Free Thinking

Well, finally the US is out of Afghanistan! That took a while; a long while and many lives and limbs were lost there. What to do now, with these displaced Service members, other than send them on a really well-earned trip to Disneyland?

Give them new jobs? We have a surplus now, I keep seeing in the news. So many jobs open, just walk on in and get one. Maybe score one of those sweet sign-on bonuses too, and a dollar more than minimum wage, yay!

I don’t think will work somehow.

These former kids have gained adulthood in extremely harsh and particular circumstances, learned singular skills which I guarantee you do not want them to use while working for poverty wages in your local fast-food joint.

They are used to working harder, longer and with better (hopefully) management than they can find Stateside. Someone, please show me a manager somewhere who has not tried to take advantage of this? Sure, former Lance Corporal can do the work of three disgruntled Civilians, but why should LC have to?

This also means two more people unemployed, though obviously they can go next door and scoop up one of these amazing jobs that (and here’s the catch) Just Aren’t There for Everyone. They are usually service jobs, which mostly are not serviceable for former combat Service members.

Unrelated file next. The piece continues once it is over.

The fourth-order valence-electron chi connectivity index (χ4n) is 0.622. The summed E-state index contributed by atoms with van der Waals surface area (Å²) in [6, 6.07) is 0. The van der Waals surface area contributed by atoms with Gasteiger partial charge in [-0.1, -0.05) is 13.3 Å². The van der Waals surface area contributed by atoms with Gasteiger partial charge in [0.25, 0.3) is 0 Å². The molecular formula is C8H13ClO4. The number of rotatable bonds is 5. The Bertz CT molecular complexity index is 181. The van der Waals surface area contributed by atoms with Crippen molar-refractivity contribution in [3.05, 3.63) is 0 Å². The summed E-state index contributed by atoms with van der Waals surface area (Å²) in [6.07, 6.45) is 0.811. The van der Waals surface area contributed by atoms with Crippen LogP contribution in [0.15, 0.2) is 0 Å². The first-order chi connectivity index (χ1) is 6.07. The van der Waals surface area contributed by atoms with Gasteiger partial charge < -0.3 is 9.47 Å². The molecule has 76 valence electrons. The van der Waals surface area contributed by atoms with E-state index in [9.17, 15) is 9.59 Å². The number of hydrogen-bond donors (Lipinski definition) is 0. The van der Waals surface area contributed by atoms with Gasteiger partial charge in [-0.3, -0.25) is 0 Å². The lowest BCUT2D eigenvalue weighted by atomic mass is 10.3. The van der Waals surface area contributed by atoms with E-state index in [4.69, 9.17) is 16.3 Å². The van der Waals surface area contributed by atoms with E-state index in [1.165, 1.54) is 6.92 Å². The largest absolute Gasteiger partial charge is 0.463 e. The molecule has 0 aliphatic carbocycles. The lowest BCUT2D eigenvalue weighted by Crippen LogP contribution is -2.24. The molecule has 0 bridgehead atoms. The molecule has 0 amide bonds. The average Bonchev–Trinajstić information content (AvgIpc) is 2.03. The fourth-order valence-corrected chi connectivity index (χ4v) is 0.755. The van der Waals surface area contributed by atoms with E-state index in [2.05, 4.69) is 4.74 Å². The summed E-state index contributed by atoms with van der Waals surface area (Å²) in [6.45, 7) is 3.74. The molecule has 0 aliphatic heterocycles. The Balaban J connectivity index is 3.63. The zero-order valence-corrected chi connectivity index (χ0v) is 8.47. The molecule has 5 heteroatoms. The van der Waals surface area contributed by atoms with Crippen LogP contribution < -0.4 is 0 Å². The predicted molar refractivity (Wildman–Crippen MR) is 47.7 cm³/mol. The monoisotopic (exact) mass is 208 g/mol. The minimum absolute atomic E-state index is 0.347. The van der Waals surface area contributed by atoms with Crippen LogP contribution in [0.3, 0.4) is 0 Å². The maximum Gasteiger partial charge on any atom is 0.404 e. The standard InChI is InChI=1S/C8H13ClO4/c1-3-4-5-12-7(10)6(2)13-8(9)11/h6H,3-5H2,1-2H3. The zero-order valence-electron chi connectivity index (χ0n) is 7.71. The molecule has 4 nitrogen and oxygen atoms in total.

There is some help for the newly discharged, but amazingly little. For the work they’ve done, and for their important contribution to our country’s safety, we owe them more than a trip to Disneyland (though that really should be included).

We owe them patience. We owe them a place to live and appropriate mental health services with actual doctors, and actual appointments. The VA is a fail on many levels, and nowhere as badly as in mental healthcare quality or availability. You’re having a crisis? Fine, just wait six months to get a provider, then another six for an appointment with someone once, and that’s to distribute sometimes out-of-date depression meds. Follow-up in a year, if you’re lucky. I wish I was exaggerating.

It’s really bad, and I worry that some of these individuals coming back from Afghanistan will be shunted into a system that will not be a good fit for who they are right now.

If you agree, or know a veteran who has had a hard time adjusting to being back, regardless of when they were discharged, please call or write your Congress people, and strongly urge them to arrange better-than-adequate mental health and housing services for our veterans.

It sounds like we might need to be making room for some Afghani people too?

All this said; I am glad our kids are coming back.

Welcome home.

The above is how to write a letter to Congress, if that is daunting, and it might be. The below is who to write to.

Published by kjensenstudio

I'm a lifelong artist living and creating in Eugene, Oregon right now, originally from California, and have lived all up and down the West Coast. Eugene is...interesting.

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